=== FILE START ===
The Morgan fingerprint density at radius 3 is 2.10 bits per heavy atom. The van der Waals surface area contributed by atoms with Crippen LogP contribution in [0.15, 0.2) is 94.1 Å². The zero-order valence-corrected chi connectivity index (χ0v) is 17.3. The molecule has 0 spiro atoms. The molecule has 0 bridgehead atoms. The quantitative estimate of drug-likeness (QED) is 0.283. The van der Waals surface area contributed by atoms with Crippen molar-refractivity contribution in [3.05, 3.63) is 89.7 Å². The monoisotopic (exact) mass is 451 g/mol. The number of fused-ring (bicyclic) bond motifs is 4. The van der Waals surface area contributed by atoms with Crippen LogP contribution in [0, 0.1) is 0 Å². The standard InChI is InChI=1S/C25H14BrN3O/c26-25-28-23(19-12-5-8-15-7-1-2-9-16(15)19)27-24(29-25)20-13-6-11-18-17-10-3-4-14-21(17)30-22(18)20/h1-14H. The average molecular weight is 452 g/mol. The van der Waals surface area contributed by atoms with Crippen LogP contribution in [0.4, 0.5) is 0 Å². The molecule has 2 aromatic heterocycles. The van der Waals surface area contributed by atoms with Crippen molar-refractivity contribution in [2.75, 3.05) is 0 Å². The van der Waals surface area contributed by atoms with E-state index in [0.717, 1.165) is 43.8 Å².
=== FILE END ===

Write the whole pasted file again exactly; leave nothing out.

The Morgan fingerprint density at radius 3 is 2.10 bits per heavy atom. The van der Waals surface area contributed by atoms with Crippen LogP contribution in [0.15, 0.2) is 94.1 Å². The zero-order valence-corrected chi connectivity index (χ0v) is 17.3. The molecule has 0 spiro atoms. The molecule has 0 bridgehead atoms. The quantitative estimate of drug-likeness (QED) is 0.283. The van der Waals surface area contributed by atoms with Crippen molar-refractivity contribution in [3.05, 3.63) is 89.7 Å². The monoisotopic (exact) mass is 451 g/mol. The number of fused-ring (bicyclic) bond motifs is 4. The van der Waals surface area contributed by atoms with Crippen LogP contribution in [0, 0.1) is 0 Å². The standard InChI is InChI=1S/C25H14BrN3O/c26-25-28-23(19-12-5-8-15-7-1-2-9-16(15)19)27-24(29-25)20-13-6-11-18-17-10-3-4-14-21(17)30-22(18)20/h1-14H. The average molecular weight is 452 g/mol. The van der Waals surface area contributed by atoms with Crippen LogP contribution in [0.4, 0.5) is 0 Å². The molecule has 2 aromatic heterocycles. The van der Waals surface area contributed by atoms with Crippen molar-refractivity contribution in [2.75, 3.05) is 0 Å². The van der Waals surface area contributed by atoms with E-state index in [0.717, 1.165) is 43.8 Å².